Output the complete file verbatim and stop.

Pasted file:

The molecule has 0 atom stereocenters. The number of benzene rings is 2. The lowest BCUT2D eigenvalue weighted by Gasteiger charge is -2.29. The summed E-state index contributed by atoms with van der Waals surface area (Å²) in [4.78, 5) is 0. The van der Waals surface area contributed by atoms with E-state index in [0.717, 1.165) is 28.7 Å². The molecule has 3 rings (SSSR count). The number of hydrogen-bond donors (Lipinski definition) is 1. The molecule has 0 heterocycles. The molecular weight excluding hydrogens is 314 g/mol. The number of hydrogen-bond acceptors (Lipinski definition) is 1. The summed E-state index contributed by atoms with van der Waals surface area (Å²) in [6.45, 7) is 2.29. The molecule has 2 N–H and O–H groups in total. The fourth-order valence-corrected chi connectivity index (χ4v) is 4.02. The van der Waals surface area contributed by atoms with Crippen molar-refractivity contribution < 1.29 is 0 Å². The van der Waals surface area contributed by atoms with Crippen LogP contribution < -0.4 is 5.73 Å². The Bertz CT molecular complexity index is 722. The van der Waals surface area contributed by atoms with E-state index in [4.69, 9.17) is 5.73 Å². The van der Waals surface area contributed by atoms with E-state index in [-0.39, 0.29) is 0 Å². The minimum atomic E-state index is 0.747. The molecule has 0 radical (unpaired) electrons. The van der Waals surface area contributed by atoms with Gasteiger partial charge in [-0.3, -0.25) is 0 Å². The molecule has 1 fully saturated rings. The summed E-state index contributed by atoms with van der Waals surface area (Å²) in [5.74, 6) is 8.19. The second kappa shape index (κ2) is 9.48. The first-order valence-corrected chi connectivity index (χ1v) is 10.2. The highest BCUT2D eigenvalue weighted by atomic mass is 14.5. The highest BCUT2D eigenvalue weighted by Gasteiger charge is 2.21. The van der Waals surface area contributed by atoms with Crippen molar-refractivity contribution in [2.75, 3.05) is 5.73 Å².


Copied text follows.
The molecule has 0 atom stereocenters. The number of benzene rings is 2. The lowest BCUT2D eigenvalue weighted by Gasteiger charge is -2.29. The summed E-state index contributed by atoms with van der Waals surface area (Å²) in [4.78, 5) is 0. The van der Waals surface area contributed by atoms with E-state index in [0.717, 1.165) is 28.7 Å². The molecule has 3 rings (SSSR count). The number of hydrogen-bond donors (Lipinski definition) is 1. The molecule has 0 heterocycles. The molecular weight excluding hydrogens is 314 g/mol. The number of hydrogen-bond acceptors (Lipinski definition) is 1. The summed E-state index contributed by atoms with van der Waals surface area (Å²) in [6.45, 7) is 2.29. The molecule has 2 N–H and O–H groups in total. The fourth-order valence-corrected chi connectivity index (χ4v) is 4.02. The van der Waals surface area contributed by atoms with Crippen molar-refractivity contribution < 1.29 is 0 Å². The van der Waals surface area contributed by atoms with Crippen LogP contribution < -0.4 is 5.73 Å². The Bertz CT molecular complexity index is 722. The van der Waals surface area contributed by atoms with E-state index in [4.69, 9.17) is 5.73 Å². The van der Waals surface area contributed by atoms with E-state index in [-0.39, 0.29) is 0 Å². The minimum atomic E-state index is 0.747. The molecule has 0 radical (unpaired) electrons. The van der Waals surface area contributed by atoms with Gasteiger partial charge in [-0.3, -0.25) is 0 Å². The molecule has 1 fully saturated rings. The summed E-state index contributed by atoms with van der Waals surface area (Å²) in [5.74, 6) is 8.19. The second kappa shape index (κ2) is 9.48. The first-order valence-corrected chi connectivity index (χ1v) is 10.2. The highest BCUT2D eigenvalue weighted by atomic mass is 14.5. The highest BCUT2D eigenvalue weighted by Gasteiger charge is 2.21. The van der Waals surface area contributed by atoms with Crippen molar-refractivity contribution in [2.75, 3.05) is 5.73 Å².